The Washington Post

Maryland recruit Seth Allen not rushing back from broken hand

Seth Allen was joking around with his Fredericksburg Christian teammates prior to Tuesday’s game at Middleburg Academy. Wearing a gray Maryland sweatshirt and cargo pants with a protective soft cast on his left hand. A few right-handed dunks in the layup line were the only shots he would get on this night.

Allen, a senior guard who has signed a letter-of-intent to play for the Terps, broke the fourth metacarpal in his left hand during a Dec. 26 workout. While he is scheduled to go back to the doctor for a checkup in a few weeks, it seems likely his season is over.

“It sucks, but I’ve got to help my team and motivate them,” said Allen, an explosive player who was averaging 21.3 points per game before the injury. “I’m more of a coach off the floor now.”

Allen said he runs six miles nightly on a treadmill at home and that he has been lifting weights with his legs, particularly squats, to try to improve his core strength.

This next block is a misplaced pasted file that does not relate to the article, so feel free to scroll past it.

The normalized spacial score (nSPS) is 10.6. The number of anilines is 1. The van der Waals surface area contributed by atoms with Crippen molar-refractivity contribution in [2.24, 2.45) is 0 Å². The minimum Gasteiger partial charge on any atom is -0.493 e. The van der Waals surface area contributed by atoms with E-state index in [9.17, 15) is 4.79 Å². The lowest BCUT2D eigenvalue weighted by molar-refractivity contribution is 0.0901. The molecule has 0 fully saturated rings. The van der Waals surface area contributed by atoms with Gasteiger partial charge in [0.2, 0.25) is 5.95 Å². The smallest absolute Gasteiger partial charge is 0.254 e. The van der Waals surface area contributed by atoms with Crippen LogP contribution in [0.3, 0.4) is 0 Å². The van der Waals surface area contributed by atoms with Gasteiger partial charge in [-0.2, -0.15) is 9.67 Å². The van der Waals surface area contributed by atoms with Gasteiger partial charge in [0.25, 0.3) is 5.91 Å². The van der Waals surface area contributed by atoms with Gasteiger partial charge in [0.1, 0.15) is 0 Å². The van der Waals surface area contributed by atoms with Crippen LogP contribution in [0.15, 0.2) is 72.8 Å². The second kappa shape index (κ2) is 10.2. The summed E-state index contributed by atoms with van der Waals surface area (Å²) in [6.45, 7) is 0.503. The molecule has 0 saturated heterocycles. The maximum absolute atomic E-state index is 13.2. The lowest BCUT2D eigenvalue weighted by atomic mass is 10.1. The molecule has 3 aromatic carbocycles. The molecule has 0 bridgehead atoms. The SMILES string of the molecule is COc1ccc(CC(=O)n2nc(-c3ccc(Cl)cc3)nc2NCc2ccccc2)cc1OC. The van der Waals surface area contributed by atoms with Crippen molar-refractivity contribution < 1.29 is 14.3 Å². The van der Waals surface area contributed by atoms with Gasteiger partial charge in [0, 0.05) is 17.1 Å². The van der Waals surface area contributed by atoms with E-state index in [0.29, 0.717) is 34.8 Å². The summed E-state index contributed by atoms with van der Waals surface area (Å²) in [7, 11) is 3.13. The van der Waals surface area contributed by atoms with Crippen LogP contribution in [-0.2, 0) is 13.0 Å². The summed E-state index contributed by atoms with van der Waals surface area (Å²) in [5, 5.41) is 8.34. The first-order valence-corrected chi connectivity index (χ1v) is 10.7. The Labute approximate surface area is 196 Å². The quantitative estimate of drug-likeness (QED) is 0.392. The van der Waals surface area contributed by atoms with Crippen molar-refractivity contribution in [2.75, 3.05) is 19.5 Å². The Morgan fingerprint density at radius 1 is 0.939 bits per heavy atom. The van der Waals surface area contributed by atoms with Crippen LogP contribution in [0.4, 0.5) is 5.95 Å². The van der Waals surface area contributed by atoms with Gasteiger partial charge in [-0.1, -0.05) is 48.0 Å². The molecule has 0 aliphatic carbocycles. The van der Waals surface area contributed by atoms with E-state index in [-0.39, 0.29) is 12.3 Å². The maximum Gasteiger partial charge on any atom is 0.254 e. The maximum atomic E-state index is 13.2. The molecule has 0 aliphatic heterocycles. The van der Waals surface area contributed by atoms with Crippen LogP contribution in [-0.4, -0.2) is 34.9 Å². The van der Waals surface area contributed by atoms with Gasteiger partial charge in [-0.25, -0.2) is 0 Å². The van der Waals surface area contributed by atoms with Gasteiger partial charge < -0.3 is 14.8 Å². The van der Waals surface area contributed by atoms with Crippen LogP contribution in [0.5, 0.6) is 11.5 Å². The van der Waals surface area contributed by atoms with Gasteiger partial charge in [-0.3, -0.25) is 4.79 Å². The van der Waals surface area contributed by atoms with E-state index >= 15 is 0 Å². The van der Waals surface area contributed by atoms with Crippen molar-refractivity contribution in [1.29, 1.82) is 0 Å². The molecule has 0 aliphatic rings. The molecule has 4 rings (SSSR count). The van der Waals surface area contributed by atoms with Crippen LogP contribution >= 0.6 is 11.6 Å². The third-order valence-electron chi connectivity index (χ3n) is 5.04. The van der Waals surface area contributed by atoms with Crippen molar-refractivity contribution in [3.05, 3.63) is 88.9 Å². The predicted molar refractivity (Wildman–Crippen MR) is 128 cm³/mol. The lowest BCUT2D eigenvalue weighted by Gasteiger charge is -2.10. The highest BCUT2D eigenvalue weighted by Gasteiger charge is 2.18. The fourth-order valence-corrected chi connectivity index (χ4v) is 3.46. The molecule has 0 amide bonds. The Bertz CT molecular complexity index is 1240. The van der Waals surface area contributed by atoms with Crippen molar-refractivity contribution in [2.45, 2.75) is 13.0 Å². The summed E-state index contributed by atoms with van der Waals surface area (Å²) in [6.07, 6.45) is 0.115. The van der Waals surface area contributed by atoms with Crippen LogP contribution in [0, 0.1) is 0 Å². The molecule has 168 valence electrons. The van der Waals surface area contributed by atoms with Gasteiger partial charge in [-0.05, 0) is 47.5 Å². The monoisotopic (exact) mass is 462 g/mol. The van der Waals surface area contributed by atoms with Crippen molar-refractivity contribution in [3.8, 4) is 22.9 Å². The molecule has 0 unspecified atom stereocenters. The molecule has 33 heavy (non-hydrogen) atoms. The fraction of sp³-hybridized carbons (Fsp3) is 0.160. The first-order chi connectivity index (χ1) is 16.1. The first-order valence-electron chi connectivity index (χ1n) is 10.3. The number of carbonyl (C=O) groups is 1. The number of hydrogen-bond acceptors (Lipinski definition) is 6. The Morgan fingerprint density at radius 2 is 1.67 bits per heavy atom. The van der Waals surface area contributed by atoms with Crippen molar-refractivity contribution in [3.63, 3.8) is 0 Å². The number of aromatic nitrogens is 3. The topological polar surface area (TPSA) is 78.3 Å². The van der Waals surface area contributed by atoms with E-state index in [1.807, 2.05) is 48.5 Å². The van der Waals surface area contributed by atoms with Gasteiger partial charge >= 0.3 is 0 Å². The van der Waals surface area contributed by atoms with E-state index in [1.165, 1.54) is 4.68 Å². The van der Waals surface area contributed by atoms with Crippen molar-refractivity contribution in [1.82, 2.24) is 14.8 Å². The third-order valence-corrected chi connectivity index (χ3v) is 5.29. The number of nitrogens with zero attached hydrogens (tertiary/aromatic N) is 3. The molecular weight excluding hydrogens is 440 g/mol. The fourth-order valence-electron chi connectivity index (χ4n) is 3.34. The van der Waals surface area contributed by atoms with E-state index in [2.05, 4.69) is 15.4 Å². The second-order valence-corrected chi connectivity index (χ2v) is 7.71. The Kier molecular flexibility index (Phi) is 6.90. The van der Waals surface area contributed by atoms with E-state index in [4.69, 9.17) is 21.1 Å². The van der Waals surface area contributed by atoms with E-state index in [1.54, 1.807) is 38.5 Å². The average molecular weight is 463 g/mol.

“I wouldn’t say I’m used to [not playing] but I’m not as mad as when it first happened,” Allen said. “I’m thinking more about my career and my future rather than rushing.”

Allen plans to be in attendance Wednesday night when Maryland plays rival Duke and names the Comcast Center court after former coach Gary Williams.


Success! Check your inbox for details. You might also like:

Please enter a valid email address

See all newsletters

Show Comments
Most Read


Success! Check your inbox for details.

See all newsletters

Your Three. Videos curated for you.
Play Videos
From clubfoot to climbing: Double amputee lives life of adventure
Learn to make traditional soup dumplings
In defense of dads
Play Videos
How to make head cheese
Perks of private flying
The rise and fall of baseball cards
Play Videos
Husband finds love, loss in baseball
New hurdles for a Maryland tradition
How to survive a shark attack
Play Videos
Portland's most important meal of the day
What you need to know about Legionnaires' disease
How to save and spend money at college